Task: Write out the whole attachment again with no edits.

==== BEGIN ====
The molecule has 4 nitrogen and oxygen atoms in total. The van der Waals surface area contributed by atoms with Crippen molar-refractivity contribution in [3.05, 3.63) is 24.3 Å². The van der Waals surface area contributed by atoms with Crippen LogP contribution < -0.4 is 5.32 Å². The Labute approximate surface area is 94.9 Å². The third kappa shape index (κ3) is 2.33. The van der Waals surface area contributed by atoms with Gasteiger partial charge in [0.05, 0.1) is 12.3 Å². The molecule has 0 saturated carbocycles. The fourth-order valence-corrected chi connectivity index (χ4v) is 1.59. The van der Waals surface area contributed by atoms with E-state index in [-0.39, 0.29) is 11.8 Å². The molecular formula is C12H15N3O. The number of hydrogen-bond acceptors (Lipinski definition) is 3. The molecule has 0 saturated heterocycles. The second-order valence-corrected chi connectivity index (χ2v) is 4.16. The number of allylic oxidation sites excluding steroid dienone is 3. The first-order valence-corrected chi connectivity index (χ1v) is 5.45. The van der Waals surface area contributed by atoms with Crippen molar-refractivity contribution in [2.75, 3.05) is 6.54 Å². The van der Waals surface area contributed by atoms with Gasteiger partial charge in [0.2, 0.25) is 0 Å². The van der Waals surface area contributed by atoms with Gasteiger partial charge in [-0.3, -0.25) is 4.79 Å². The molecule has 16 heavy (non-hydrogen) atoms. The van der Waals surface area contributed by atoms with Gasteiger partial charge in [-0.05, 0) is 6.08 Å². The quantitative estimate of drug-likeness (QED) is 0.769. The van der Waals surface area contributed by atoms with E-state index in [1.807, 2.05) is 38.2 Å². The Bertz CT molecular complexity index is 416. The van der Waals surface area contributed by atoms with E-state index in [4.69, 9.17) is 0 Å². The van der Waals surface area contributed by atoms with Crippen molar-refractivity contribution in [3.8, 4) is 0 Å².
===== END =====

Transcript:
The molecule has 4 nitrogen and oxygen atoms in total. The van der Waals surface area contributed by atoms with Crippen molar-refractivity contribution in [3.05, 3.63) is 24.3 Å². The van der Waals surface area contributed by atoms with Crippen LogP contribution < -0.4 is 5.32 Å². The Labute approximate surface area is 94.9 Å². The third kappa shape index (κ3) is 2.33. The van der Waals surface area contributed by atoms with Gasteiger partial charge in [0.05, 0.1) is 12.3 Å². The molecule has 0 saturated carbocycles. The fourth-order valence-corrected chi connectivity index (χ4v) is 1.59. The van der Waals surface area contributed by atoms with E-state index in [-0.39, 0.29) is 11.8 Å². The molecular formula is C12H15N3O. The number of hydrogen-bond acceptors (Lipinski definition) is 3. The molecule has 0 saturated heterocycles. The second-order valence-corrected chi connectivity index (χ2v) is 4.16. The number of allylic oxidation sites excluding steroid dienone is 3. The first-order valence-corrected chi connectivity index (χ1v) is 5.45. The van der Waals surface area contributed by atoms with Crippen molar-refractivity contribution in [2.75, 3.05) is 6.54 Å². The van der Waals surface area contributed by atoms with Gasteiger partial charge in [0.2, 0.25) is 0 Å². The van der Waals surface area contributed by atoms with Gasteiger partial charge in [-0.3, -0.25) is 4.79 Å². The molecule has 16 heavy (non-hydrogen) atoms. The van der Waals surface area contributed by atoms with Gasteiger partial charge in [-0.05, 0) is 6.08 Å². The quantitative estimate of drug-likeness (QED) is 0.769. The van der Waals surface area contributed by atoms with E-state index in [1.807, 2.05) is 38.2 Å². The Bertz CT molecular complexity index is 416. The van der Waals surface area contributed by atoms with E-state index in [4.69, 9.17) is 0 Å². The van der Waals surface area contributed by atoms with Crippen molar-refractivity contribution in [3.8, 4) is 0 Å².